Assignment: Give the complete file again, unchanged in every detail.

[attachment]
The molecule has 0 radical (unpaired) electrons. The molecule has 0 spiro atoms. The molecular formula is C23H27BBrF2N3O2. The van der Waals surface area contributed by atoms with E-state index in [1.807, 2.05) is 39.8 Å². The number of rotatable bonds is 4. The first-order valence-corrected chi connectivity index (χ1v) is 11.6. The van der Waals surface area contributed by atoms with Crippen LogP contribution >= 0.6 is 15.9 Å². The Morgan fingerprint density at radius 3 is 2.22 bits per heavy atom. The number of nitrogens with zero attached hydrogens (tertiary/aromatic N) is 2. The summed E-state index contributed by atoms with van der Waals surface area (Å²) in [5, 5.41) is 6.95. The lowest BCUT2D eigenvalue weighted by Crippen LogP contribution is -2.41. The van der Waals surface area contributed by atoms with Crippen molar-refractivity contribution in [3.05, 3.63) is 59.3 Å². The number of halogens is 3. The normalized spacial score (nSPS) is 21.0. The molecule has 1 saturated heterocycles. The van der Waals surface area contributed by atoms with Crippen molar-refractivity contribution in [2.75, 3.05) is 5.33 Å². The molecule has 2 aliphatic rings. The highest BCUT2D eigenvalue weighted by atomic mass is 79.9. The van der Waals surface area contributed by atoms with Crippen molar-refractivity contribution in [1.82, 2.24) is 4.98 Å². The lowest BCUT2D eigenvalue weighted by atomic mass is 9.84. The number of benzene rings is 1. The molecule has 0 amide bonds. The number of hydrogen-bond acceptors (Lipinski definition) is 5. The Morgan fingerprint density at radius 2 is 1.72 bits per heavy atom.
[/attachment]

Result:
The molecule has 0 radical (unpaired) electrons. The molecule has 0 spiro atoms. The molecular formula is C23H27BBrF2N3O2. The van der Waals surface area contributed by atoms with E-state index in [1.807, 2.05) is 39.8 Å². The number of rotatable bonds is 4. The first-order valence-corrected chi connectivity index (χ1v) is 11.6. The van der Waals surface area contributed by atoms with Crippen LogP contribution >= 0.6 is 15.9 Å². The Morgan fingerprint density at radius 3 is 2.22 bits per heavy atom. The number of nitrogens with zero attached hydrogens (tertiary/aromatic N) is 2. The summed E-state index contributed by atoms with van der Waals surface area (Å²) in [5, 5.41) is 6.95. The lowest BCUT2D eigenvalue weighted by Crippen LogP contribution is -2.41. The van der Waals surface area contributed by atoms with Crippen molar-refractivity contribution in [3.05, 3.63) is 59.3 Å². The number of halogens is 3. The normalized spacial score (nSPS) is 21.0. The molecule has 1 saturated heterocycles. The van der Waals surface area contributed by atoms with Crippen molar-refractivity contribution in [2.75, 3.05) is 5.33 Å². The molecule has 2 aliphatic rings. The highest BCUT2D eigenvalue weighted by atomic mass is 79.9. The van der Waals surface area contributed by atoms with Crippen molar-refractivity contribution in [1.82, 2.24) is 4.98 Å². The lowest BCUT2D eigenvalue weighted by atomic mass is 9.84. The number of benzene rings is 1. The molecule has 0 amide bonds. The number of hydrogen-bond acceptors (Lipinski definition) is 5. The Morgan fingerprint density at radius 2 is 1.72 bits per heavy atom.